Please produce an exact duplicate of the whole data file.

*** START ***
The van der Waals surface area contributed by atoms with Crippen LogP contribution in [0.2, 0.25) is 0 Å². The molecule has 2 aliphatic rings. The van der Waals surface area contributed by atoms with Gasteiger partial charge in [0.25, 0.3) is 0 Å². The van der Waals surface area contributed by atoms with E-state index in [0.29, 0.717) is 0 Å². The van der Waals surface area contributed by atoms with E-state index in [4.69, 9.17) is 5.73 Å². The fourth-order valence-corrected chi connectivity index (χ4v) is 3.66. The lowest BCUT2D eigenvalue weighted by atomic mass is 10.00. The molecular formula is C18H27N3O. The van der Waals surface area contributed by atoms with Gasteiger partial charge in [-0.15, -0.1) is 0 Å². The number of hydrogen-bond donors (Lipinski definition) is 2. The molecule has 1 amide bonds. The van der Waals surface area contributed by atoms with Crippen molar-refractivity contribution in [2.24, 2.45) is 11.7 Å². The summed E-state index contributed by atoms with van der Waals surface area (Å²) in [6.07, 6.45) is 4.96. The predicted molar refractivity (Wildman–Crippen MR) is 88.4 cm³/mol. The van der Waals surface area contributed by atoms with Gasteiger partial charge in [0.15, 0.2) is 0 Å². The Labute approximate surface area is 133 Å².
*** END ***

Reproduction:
The van der Waals surface area contributed by atoms with Crippen LogP contribution in [0.2, 0.25) is 0 Å². The molecule has 2 aliphatic rings. The van der Waals surface area contributed by atoms with Gasteiger partial charge in [0.25, 0.3) is 0 Å². The van der Waals surface area contributed by atoms with E-state index in [0.29, 0.717) is 0 Å². The van der Waals surface area contributed by atoms with E-state index in [4.69, 9.17) is 5.73 Å². The fourth-order valence-corrected chi connectivity index (χ4v) is 3.66. The lowest BCUT2D eigenvalue weighted by atomic mass is 10.00. The molecular formula is C18H27N3O. The van der Waals surface area contributed by atoms with Gasteiger partial charge in [-0.15, -0.1) is 0 Å². The number of hydrogen-bond donors (Lipinski definition) is 2. The molecule has 1 amide bonds. The van der Waals surface area contributed by atoms with Crippen molar-refractivity contribution in [2.24, 2.45) is 11.7 Å². The summed E-state index contributed by atoms with van der Waals surface area (Å²) in [6.07, 6.45) is 4.96. The predicted molar refractivity (Wildman–Crippen MR) is 88.4 cm³/mol. The van der Waals surface area contributed by atoms with Gasteiger partial charge in [0.15, 0.2) is 0 Å². The Labute approximate surface area is 133 Å².